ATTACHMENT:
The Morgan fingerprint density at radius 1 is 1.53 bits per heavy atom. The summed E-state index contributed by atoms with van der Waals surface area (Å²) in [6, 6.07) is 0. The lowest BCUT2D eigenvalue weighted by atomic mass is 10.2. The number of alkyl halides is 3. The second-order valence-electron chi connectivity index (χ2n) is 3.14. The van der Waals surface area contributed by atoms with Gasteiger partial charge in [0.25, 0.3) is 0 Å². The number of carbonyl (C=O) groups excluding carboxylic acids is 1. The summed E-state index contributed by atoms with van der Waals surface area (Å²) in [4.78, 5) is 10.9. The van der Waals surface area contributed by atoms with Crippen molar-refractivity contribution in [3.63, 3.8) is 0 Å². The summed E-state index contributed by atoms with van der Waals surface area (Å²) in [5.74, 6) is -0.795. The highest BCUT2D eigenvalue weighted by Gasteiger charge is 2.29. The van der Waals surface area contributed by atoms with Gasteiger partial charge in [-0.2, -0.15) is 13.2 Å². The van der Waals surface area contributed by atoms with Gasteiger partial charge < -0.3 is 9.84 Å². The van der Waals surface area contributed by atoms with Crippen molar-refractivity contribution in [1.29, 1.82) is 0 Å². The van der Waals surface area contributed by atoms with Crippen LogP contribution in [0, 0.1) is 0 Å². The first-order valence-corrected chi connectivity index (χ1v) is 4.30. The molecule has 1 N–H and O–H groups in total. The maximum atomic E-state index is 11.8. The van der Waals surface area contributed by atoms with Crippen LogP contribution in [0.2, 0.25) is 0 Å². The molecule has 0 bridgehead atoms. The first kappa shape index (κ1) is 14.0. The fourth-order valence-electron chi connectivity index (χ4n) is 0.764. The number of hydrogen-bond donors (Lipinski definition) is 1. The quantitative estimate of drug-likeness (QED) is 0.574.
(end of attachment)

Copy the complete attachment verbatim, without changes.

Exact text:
The Morgan fingerprint density at radius 1 is 1.53 bits per heavy atom. The summed E-state index contributed by atoms with van der Waals surface area (Å²) in [6, 6.07) is 0. The lowest BCUT2D eigenvalue weighted by atomic mass is 10.2. The number of alkyl halides is 3. The second-order valence-electron chi connectivity index (χ2n) is 3.14. The van der Waals surface area contributed by atoms with Gasteiger partial charge in [0.25, 0.3) is 0 Å². The number of carbonyl (C=O) groups excluding carboxylic acids is 1. The summed E-state index contributed by atoms with van der Waals surface area (Å²) in [4.78, 5) is 10.9. The van der Waals surface area contributed by atoms with Crippen molar-refractivity contribution in [3.63, 3.8) is 0 Å². The summed E-state index contributed by atoms with van der Waals surface area (Å²) in [5.74, 6) is -0.795. The highest BCUT2D eigenvalue weighted by Gasteiger charge is 2.29. The van der Waals surface area contributed by atoms with Gasteiger partial charge in [-0.2, -0.15) is 13.2 Å². The van der Waals surface area contributed by atoms with Gasteiger partial charge < -0.3 is 9.84 Å². The van der Waals surface area contributed by atoms with Crippen molar-refractivity contribution in [1.29, 1.82) is 0 Å². The van der Waals surface area contributed by atoms with Crippen LogP contribution in [0, 0.1) is 0 Å². The first-order valence-corrected chi connectivity index (χ1v) is 4.30. The molecule has 1 N–H and O–H groups in total. The maximum atomic E-state index is 11.8. The van der Waals surface area contributed by atoms with Crippen LogP contribution in [0.2, 0.25) is 0 Å². The molecule has 0 bridgehead atoms. The first kappa shape index (κ1) is 14.0. The fourth-order valence-electron chi connectivity index (χ4n) is 0.764. The number of hydrogen-bond donors (Lipinski definition) is 1. The quantitative estimate of drug-likeness (QED) is 0.574.